House Ways and Means Chair Albay Rep. Joey Sarte Salceda has renewed his call to his colleagues in Congress to pass the “Bayan Bangon Muli” stimulus package which will also give President Ferdinand “Bongbong” Marcos Jr. special powers amidst the skyrocketing prices of food and basic commodities.
Salceda, in a media interview, said these special powers is integrated in his BBM stimulus package proposal, which among others aims, to curtail price increases.
“The BBM package concentrates on the special powers for the President that are essentially economic in character to prevent market abuse and in order to solve market rigidities,” he said.
“It’s a fine use of powers that are available within the constitution but they become special in a sense that it is being used to target inflation,” said Salceda whose proposal came after the country logged a 6.1% inflation rate, its fastest rate since 2018.
He said the proposal was already endorsed by incoming House Speaker Martin Romualdez — to the President’s economic managers. The proposed BBM bill package, which would be in effect for 18 months when enacted, includes the following special powers:
1) Anti-hoarding powers where no person will be allowed to accumulate materials designated by Marcos as scarce materials “in excess of the reasonable demands of business, personal, or home consumption, or for the purpose of resale at prices in excess of prevailing market prices, goods or services;
2) Power to provide loans and guarantees for suppliers of essential goods; 3) Anti-price-gouging powers which is not a price cap, but one that allows Marcos to stop the sale of goods at an “unconscionably excessive” prices;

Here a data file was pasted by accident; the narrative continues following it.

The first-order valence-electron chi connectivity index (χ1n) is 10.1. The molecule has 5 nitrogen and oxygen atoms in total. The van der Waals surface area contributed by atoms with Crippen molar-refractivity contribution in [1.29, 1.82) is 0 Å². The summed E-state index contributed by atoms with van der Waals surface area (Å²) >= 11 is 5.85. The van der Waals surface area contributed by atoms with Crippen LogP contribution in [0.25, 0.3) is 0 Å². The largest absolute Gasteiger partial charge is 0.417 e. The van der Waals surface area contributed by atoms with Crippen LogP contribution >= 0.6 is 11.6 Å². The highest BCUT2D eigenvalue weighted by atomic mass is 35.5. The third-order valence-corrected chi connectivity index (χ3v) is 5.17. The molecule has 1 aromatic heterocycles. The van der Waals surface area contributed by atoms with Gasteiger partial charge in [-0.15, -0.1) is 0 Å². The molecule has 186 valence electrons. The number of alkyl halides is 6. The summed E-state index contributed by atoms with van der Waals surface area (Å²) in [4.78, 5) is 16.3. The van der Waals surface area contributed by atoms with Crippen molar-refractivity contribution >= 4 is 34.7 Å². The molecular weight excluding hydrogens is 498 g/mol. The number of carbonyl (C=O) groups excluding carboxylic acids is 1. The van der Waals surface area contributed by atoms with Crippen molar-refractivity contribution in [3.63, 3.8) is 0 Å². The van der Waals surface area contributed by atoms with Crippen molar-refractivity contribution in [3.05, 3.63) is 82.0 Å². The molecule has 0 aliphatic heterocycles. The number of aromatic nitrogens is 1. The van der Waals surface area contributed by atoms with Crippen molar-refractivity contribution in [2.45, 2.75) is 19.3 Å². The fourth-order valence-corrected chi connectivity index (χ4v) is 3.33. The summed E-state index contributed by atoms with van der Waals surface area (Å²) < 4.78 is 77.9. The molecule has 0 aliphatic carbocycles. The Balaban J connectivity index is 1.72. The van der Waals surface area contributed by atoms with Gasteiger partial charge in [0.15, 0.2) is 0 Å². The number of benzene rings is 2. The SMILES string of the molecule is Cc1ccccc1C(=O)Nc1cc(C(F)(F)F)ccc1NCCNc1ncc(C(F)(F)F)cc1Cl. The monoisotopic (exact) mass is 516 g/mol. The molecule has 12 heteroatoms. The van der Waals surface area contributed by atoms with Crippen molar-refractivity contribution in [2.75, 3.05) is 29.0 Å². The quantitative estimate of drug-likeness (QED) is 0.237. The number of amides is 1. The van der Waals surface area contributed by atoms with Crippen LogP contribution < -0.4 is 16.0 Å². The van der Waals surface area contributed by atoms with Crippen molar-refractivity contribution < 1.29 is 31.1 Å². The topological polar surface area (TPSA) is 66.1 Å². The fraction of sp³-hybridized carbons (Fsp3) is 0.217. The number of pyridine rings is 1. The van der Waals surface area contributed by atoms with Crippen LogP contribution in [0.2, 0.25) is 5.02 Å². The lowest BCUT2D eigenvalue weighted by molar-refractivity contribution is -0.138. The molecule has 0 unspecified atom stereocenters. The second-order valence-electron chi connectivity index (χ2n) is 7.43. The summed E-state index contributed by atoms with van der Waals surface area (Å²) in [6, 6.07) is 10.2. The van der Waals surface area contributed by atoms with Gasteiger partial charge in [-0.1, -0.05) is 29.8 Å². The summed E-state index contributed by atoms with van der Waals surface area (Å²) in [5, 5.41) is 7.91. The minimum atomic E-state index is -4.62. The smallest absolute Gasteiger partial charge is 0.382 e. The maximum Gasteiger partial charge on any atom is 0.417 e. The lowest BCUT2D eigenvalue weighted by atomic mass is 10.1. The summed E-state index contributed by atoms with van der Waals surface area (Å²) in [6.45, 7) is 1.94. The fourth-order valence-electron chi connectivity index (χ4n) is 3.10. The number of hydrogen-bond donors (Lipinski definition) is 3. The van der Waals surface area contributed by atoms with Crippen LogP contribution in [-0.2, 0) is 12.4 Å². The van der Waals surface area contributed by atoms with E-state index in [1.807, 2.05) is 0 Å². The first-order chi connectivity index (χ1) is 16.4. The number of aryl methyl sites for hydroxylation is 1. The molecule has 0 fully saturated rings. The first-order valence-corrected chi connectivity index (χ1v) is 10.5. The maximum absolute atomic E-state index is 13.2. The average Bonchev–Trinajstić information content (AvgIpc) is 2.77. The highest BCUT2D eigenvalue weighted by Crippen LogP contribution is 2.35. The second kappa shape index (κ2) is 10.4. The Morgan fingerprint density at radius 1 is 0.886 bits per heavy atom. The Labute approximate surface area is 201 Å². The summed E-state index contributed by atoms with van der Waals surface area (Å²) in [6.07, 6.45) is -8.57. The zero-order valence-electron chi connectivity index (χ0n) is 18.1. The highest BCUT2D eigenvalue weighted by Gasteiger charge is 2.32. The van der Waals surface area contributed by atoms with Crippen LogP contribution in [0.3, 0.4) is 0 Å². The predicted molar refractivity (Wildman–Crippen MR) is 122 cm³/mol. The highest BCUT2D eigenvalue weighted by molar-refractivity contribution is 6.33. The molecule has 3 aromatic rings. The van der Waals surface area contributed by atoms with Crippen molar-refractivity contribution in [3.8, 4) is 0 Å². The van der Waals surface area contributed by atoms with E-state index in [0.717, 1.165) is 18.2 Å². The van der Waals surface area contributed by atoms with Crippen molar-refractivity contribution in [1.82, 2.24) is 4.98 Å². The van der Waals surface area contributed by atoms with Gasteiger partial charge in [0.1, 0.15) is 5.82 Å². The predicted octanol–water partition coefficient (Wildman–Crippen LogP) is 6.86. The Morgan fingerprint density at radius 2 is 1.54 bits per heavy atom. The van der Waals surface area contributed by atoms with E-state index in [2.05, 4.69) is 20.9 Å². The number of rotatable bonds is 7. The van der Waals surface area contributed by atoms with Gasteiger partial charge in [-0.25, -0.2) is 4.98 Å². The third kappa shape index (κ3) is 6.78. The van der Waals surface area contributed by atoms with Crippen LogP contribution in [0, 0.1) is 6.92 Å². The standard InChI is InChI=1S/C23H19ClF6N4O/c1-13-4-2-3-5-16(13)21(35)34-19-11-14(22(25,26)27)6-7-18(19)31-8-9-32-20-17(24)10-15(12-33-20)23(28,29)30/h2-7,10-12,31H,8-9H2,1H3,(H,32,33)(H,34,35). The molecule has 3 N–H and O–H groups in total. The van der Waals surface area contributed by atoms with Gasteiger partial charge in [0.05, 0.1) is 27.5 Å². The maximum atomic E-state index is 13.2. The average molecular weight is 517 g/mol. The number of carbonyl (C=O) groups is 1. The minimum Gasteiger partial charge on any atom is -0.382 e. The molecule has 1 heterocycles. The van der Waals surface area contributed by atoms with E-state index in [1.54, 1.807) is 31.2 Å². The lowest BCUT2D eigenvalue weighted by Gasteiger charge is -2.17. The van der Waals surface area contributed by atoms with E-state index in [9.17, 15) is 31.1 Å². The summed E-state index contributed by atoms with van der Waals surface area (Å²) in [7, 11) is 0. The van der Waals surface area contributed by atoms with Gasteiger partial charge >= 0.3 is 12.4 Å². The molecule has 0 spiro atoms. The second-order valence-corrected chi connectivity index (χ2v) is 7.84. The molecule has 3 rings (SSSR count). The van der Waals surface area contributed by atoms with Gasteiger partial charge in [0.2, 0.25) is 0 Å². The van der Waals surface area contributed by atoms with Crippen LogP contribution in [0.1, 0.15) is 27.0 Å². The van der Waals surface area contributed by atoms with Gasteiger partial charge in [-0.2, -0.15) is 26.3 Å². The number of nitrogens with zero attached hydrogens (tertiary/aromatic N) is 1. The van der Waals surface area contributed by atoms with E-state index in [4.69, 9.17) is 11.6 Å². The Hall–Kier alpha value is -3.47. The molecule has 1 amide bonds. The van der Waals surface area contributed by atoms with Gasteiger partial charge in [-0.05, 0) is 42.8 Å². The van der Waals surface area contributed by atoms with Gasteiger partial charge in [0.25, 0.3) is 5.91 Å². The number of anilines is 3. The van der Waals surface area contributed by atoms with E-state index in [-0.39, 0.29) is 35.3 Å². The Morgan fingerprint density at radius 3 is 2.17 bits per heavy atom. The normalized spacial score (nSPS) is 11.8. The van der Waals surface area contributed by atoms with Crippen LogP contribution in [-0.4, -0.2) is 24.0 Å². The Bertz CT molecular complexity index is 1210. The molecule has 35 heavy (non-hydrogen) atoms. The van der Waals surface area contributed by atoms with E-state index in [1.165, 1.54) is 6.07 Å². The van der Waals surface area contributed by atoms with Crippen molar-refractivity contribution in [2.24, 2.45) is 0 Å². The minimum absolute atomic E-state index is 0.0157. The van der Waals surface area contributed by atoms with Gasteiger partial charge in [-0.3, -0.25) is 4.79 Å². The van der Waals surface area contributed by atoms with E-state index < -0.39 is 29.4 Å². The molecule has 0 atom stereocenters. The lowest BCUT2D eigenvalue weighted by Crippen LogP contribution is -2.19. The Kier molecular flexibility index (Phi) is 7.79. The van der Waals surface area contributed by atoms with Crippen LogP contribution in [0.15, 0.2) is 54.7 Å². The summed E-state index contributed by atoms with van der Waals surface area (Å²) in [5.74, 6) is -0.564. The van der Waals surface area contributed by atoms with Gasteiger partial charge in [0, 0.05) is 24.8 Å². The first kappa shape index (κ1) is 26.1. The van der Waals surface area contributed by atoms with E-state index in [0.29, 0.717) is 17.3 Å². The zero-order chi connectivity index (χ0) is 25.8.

3) Motu proprio powers to investigate perceived market abuse in the energy and essential goods sectors; 5) Transport emergency powers to let Marcos allow the use of “private roads, expedite public projects, conduct alternative. working arrangements, and temporarily control facilities around ports and airports to address supply bottlenecks;” and
6) Power to mobilize uniformed personnel to expedite programs and projects which would allow Marcos to tap the uniformed services to hasten the construction of infrastructure projects or ease transportation bottlenecks.
Salceda said there is a need to integrate “agriculture and food security in government training programs, expand DA farmer assistance programs, and mechanisms to manage food surpluses” to avoid wastage.
“I have also proposed means to expand supply through MSME assistance. We hope to make it easier for MSMEs that supply critical goods to register and set up shop by reducing documentary and administrative requirements, most irritatingly the now useless cedula,” he stressed.
“During the effectivity of the proposal (18 months), PBBM may also require a minimum petroleum inventory and have petroleum companies explain significant price changes,” Salceda added.